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Old Gold & Black

Old Gold & Black

Scott Kull: The new Director of Athletics
Abigail Taylor, Contributing Writer • April 16, 2024

Can we talk about race? Yes we can.

AN OP-ED RESPONSE–

By H.D. Stone, Contributing Writer

Can we talk about race?” asks a piece in the last issue of the Old Gold and Black. I will go ahead and answer this question:  “No,” well, at least not in the sense that the writers of this article so obviously yearn for. At the heart of this article, we see the same tyrannically formulated mentality that now plagues once great institutions such as The University of Missouri and Yale; institutions where now, the loons obviously run the asylum. What happens when the goal of our education system shifts away from the molding of critical thinking, informed, unprejudiced, Americans and toward the advocacy of radical [and, might I add, unrealistic] egalitarianism? I will tell you, anarchy. Freedom of speech, other constitutional rights, and the heretofore pillars of higher education  take a back seat to this “inclusion and diversity” rhetoric and the implementation of leveling curriculums that will no doubt contribute to the stagnation, and closing of the American mind.

A liberal arts education used to provide students with the tools they needed to become critically thinking citizens, not whining babies that cry every time someone recognizes their race, or doesn’t recognize it. I am a white male, yet this does not define me, nor do I venerate this aspect of my identity as some sort of signifier of my worth. I simply recognize it as fact. Here’s an idea for all of you:  educate yourself on real things. Read Aristotle, read Plato, really examine the tenets of America which make it so great. We live in a meritocracy that clearly advocates a certain way of life; yet, so many deviate away from this grand vision and advocate for this utopic, egalitarian society. In Greek, utopos can mean the good city, yet most modern scholars use it to mean “that which can never be.” You see, the Greeks studied human nature and believed that forces beyond our control would allocate happiness as they saw fit. However, this should not be interpreted as meaning that any specific group should give up.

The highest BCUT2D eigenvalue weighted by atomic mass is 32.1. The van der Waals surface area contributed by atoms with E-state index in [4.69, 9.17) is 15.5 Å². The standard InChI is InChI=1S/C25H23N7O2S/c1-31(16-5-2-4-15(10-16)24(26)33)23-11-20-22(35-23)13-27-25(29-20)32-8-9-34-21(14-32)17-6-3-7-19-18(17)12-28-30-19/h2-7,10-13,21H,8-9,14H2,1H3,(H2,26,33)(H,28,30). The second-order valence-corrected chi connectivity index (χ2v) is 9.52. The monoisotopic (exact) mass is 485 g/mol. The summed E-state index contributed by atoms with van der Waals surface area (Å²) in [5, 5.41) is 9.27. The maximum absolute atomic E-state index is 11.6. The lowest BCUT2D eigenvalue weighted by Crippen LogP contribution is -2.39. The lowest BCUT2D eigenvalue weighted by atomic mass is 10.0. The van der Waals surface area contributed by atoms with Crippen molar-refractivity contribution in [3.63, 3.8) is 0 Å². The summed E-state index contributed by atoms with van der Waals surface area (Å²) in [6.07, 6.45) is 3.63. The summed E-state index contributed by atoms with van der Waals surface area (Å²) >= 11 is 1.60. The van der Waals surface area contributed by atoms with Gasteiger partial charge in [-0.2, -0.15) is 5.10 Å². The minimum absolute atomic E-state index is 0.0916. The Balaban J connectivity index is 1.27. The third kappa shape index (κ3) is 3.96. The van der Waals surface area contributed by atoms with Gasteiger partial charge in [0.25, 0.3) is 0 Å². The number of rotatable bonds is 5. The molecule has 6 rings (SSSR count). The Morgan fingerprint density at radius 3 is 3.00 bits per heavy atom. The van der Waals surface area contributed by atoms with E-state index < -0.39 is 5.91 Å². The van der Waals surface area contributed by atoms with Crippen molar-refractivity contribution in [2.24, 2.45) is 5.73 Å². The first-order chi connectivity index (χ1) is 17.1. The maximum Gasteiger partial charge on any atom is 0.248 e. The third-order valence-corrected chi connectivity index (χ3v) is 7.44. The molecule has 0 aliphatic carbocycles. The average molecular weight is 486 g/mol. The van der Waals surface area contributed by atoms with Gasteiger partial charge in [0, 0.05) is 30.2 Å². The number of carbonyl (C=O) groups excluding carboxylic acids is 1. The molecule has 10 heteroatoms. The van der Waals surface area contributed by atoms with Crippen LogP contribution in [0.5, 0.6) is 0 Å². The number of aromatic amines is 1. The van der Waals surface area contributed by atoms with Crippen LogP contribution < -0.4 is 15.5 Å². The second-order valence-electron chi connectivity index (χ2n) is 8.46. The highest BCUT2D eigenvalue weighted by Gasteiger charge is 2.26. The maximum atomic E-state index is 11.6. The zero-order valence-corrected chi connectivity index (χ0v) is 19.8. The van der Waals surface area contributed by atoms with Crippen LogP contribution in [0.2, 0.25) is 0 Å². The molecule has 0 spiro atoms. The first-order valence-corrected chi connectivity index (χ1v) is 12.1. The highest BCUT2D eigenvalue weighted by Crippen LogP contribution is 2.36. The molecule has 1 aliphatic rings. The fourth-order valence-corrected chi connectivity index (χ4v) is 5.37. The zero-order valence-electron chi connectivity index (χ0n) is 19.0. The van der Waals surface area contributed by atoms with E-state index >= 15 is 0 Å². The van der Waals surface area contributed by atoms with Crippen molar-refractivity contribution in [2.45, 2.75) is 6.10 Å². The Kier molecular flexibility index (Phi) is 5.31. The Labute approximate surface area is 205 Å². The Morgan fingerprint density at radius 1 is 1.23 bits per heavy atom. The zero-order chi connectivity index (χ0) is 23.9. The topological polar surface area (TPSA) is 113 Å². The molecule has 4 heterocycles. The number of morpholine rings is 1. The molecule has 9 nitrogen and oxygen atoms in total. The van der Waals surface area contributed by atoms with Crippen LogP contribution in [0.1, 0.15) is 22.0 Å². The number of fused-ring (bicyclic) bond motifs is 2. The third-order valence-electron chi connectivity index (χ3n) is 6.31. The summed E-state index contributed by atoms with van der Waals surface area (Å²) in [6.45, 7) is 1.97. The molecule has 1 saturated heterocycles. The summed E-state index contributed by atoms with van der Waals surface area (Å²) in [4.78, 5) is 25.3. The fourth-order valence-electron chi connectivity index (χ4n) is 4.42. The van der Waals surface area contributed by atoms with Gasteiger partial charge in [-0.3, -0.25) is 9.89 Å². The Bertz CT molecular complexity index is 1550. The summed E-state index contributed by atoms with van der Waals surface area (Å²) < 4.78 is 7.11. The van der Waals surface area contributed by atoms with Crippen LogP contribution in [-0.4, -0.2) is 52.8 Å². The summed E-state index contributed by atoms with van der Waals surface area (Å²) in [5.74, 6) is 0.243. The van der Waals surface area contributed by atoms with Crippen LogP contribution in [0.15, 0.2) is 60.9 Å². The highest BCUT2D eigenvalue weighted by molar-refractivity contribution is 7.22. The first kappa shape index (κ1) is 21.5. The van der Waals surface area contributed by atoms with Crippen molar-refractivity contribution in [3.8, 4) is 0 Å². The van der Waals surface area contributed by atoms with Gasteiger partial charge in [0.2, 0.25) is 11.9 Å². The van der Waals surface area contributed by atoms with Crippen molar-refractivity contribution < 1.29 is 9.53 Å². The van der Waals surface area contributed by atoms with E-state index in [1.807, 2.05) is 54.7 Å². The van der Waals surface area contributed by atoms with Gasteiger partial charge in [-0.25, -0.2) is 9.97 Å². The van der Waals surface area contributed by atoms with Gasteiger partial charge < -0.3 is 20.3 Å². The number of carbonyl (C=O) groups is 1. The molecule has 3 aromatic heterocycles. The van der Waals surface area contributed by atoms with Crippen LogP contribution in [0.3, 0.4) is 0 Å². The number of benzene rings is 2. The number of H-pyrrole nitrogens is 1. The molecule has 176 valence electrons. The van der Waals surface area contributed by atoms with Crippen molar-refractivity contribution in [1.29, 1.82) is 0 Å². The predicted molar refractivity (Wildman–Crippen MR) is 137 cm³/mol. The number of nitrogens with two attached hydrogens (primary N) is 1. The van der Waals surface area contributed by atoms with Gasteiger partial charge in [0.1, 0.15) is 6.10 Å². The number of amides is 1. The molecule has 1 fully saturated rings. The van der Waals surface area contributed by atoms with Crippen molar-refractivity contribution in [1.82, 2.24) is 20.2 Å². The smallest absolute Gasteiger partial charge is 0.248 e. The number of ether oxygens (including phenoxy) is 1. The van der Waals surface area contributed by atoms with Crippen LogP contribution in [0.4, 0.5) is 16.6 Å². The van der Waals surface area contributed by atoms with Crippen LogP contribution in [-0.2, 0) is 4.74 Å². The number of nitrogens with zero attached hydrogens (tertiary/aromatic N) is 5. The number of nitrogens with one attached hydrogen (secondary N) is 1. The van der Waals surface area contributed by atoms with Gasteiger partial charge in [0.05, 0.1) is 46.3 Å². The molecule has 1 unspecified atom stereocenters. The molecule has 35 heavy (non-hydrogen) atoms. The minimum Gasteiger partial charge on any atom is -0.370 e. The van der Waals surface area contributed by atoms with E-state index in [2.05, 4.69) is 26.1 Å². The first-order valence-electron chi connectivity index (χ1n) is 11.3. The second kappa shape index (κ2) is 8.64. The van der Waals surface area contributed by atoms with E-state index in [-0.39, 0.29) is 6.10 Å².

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This is the truly great thing about America; everyone can access social mobility if they take initiative and do so through education, true education. To quote W.E.B. DuBois, “The problem of the twentieth century is the problem of the color line.” On this point, I stand with him firmly. If we truly want to transcend the tyrannical and backward clutches of identity politics as DuBois clearly advocates, we must abandon identities rooted in things beyond America. We must truly integrate and give respect to the founding principles of our great nation. We must stand arm in arm with our brothers and sisters in Christ and say “I love you;” all of them, not just those of our specific racial group. So do it! Stop complaining, stop advocating for the radical diversification, secularization, and democratization which so ardently stand against human nature and prosper. Do so while channeling the honor, courage, and conviction displayed by our founding fathers. Do so nobly, and your reward will be great.

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  • M

    MoniqueDec 10, 2015 at 6:28 pm

    This article made me ashamed to be a Wofford alumna. Very disappointed.

  • B

    BobDec 10, 2015 at 3:15 pm

    Race problems should be dealt with when there’s an issue. When a scumbag cop targets a black person for their color, we should go after the cop and stand as 1 people who are against racism. However, in this day and age, we treat race like different social clubs competing against 1 another. I saw a facebook post about this article that said that this was typical of white people to think this way. Well you know what? That’s racist. That’s the definition of racist, making a generalization based on the color of someone’s skin. The way to solve racism is to stop treating us like separate people. Stop bringing it up when it doesn’t matter. Stop protesting for protesting’s sake. This goes for both sides. We need to work towards equality together. Because calling out white people every time 1 person does something is just furthering the gap.

  • A

    allison from accountingDec 9, 2015 at 5:09 pm

    so are you a completely idiotic white boy or do you just act like one

    • J

      Jake from State FarmDec 9, 2015 at 5:51 pm

      Why don’t we make educated arguments instead of just name calling?